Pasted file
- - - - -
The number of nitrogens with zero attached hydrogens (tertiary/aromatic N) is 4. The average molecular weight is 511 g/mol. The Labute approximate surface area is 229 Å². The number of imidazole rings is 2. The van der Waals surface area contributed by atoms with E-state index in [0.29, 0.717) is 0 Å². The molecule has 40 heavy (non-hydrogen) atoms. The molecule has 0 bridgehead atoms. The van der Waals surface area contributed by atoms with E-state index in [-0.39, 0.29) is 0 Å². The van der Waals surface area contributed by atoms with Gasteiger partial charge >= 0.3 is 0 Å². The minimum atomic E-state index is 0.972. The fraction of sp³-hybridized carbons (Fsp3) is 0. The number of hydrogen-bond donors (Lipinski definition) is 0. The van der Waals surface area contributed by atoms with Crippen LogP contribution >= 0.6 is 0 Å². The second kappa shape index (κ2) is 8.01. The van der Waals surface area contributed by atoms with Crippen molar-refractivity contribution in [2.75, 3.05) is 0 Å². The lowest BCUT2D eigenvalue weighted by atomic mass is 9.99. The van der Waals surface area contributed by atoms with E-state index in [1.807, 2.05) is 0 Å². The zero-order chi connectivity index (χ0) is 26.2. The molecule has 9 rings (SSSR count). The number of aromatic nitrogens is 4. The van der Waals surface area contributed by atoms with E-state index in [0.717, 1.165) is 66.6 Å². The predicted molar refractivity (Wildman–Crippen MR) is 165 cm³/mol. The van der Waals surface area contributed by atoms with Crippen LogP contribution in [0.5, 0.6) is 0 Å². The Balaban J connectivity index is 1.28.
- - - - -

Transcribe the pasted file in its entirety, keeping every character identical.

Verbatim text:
The number of nitrogens with zero attached hydrogens (tertiary/aromatic N) is 4. The average molecular weight is 511 g/mol. The Labute approximate surface area is 229 Å². The number of imidazole rings is 2. The van der Waals surface area contributed by atoms with E-state index in [0.29, 0.717) is 0 Å². The molecule has 40 heavy (non-hydrogen) atoms. The molecule has 0 bridgehead atoms. The van der Waals surface area contributed by atoms with E-state index in [-0.39, 0.29) is 0 Å². The van der Waals surface area contributed by atoms with Gasteiger partial charge >= 0.3 is 0 Å². The minimum atomic E-state index is 0.972. The fraction of sp³-hybridized carbons (Fsp3) is 0. The number of hydrogen-bond donors (Lipinski definition) is 0. The van der Waals surface area contributed by atoms with Crippen LogP contribution >= 0.6 is 0 Å². The second kappa shape index (κ2) is 8.01. The van der Waals surface area contributed by atoms with Crippen molar-refractivity contribution in [2.75, 3.05) is 0 Å². The lowest BCUT2D eigenvalue weighted by atomic mass is 9.99. The van der Waals surface area contributed by atoms with E-state index in [1.807, 2.05) is 0 Å². The zero-order chi connectivity index (χ0) is 26.2. The molecule has 9 rings (SSSR count). The number of aromatic nitrogens is 4. The van der Waals surface area contributed by atoms with E-state index in [0.717, 1.165) is 66.6 Å². The predicted molar refractivity (Wildman–Crippen MR) is 165 cm³/mol. The van der Waals surface area contributed by atoms with Crippen LogP contribution in [0.5, 0.6) is 0 Å². The Balaban J connectivity index is 1.28.